Auckland, 28 May 2021 --
A widespread protest movement is building against Fonterra for the damage it is wreaking on environmental and human
health, with three protests being held today in Auckland, Wellington and Dunedin.
Two protests are being staged outside Fonterra’s offices in Auckland (3pm) and Wellington (1pm) today, a day that began
to stop a train carrying coal to Fonterra’s Clandeboye dairy factory in South Canterbury.
Two weeks ago saw a
in Christchurch, opposing the granting of another 10-year consent to an irrigation scheme, which would further pollute
rivers already in a state of crisis.
The protests have been organised by a variety of different groups.
“Fonterra and its farmers profit from dumping their pollution, and waste, for free, into our atmosphere, water and soil,
causing worsening climate change, unswimmable rivers, undrinkable water, poor animal welfare, tropical deforestation,
loss of amenity and biodiversity, and health risks to everyone, including bowel cancer and premature babies,” said Rob
, a co-organiser of today’s Auckland protest.
“Fonterra is arguably Aotearoa’s worst polluter, and people are understandably upset about it; we can expect to see a
lot more activism, not least because the Government has left the dairy industry out of the emissions trading scheme, and
is resisting stronger controls on nitrate pollution,” he said.In Wellington, protestors are gathering at 1pm in Midland Park, opposite Fonterra’s Lambton Quay offices, and plan to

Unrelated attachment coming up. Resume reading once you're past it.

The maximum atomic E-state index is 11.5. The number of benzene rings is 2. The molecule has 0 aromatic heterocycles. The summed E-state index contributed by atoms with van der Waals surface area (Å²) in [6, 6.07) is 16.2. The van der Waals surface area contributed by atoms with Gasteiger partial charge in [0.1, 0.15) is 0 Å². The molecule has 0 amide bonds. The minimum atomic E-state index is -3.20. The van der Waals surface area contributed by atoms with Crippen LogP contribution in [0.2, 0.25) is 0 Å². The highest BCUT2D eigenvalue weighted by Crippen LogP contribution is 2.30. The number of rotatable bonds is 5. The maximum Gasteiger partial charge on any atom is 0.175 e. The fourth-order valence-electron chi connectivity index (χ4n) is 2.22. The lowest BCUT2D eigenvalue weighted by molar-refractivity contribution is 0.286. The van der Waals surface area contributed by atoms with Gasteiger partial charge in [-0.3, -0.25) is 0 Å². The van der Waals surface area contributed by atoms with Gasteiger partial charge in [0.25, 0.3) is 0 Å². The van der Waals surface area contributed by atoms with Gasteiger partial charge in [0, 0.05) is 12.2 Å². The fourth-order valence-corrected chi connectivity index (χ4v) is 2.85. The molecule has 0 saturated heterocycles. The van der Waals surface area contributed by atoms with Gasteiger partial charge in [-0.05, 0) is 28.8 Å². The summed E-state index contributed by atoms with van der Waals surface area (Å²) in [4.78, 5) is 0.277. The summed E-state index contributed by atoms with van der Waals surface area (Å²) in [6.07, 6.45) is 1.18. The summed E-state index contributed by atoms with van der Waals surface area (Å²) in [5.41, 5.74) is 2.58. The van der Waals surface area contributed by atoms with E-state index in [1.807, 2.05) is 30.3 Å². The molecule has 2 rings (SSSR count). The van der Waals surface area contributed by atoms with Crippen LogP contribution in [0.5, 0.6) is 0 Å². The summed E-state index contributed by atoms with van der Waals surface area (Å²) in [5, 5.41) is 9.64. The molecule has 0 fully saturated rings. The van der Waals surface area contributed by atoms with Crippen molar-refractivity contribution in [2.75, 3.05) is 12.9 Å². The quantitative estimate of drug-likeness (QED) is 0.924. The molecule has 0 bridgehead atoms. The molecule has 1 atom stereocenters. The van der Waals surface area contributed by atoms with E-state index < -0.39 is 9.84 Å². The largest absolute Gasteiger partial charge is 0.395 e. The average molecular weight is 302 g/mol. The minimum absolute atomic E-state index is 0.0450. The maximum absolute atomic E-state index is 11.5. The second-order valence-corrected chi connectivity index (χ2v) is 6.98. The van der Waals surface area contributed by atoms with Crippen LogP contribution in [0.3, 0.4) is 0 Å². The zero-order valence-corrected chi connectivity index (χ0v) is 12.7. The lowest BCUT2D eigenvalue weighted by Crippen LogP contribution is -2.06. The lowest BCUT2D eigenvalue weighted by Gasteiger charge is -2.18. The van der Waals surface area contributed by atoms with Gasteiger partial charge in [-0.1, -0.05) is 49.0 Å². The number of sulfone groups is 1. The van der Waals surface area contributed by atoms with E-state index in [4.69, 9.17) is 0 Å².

chant and sing their protests. Groups involved: Fridays For The Future, Coal Action Network Aotearoa, Extinction
Rebellion.In Auckland, the protest will start at 3pm in Victoria Park, opposite Fonterra’s headquarters. Groups involved: Coal
Action Network Aotearoa, Auckland Coal Action, Extinction Rebellion.The Dunedin coal train blockade today is at least the fourth such protest against Bathurst’s daily shipment of coal from
its Southland mines, which the company wants to expand.
The groups are calling on Fonterra and its farmer shareholders to reduce cow numbers by 50% nationwide, and reduce them
to 1990 levels in the worst-affected regions of Canterbury, the Mackenzie Basin, Otago and Southland, and for the
company to stop burning coal by 2027, not a decade later as it currently proposes.Key factsBetween 1990 and 2019, dairy cattle numbers increased by 82% nationally, from 3.4 million to 6.3 million. In Canterbury,
that increase was almost tenfold, from 113,000 to 1.2 million.The thin, dry and stony soils of Canterbury, the Mackenzie Basin and Otago are totally unsuitable for intensive
dairying, which exists only through “hydroponic farming” – totally unsustainable inputs of irrigation water, synthetic
nitrogen fertilisers and imported feed such as palm kernel.Intensive dairying also produces copious quantities of two dangerous climate-changing gases, methane and nitrous oxide,
in addition to the carbon dioxide produced by Fonterra’s powdered milk factories, which burn about 500,000 tonnes of
coal every year.The waste water from those factories is dumped onto neighbouring, cow-free, “ghost farms”
, and is so polluting that farmers and their neighbours dare not drink from their own wells, without installing
New Zealand’s animal overstocking is so bad, that New Zealand risks having trade barriers imposed on us by more
environmentally-aware countries, especially since agriculture still remains outside the Emissions Trading Scheme.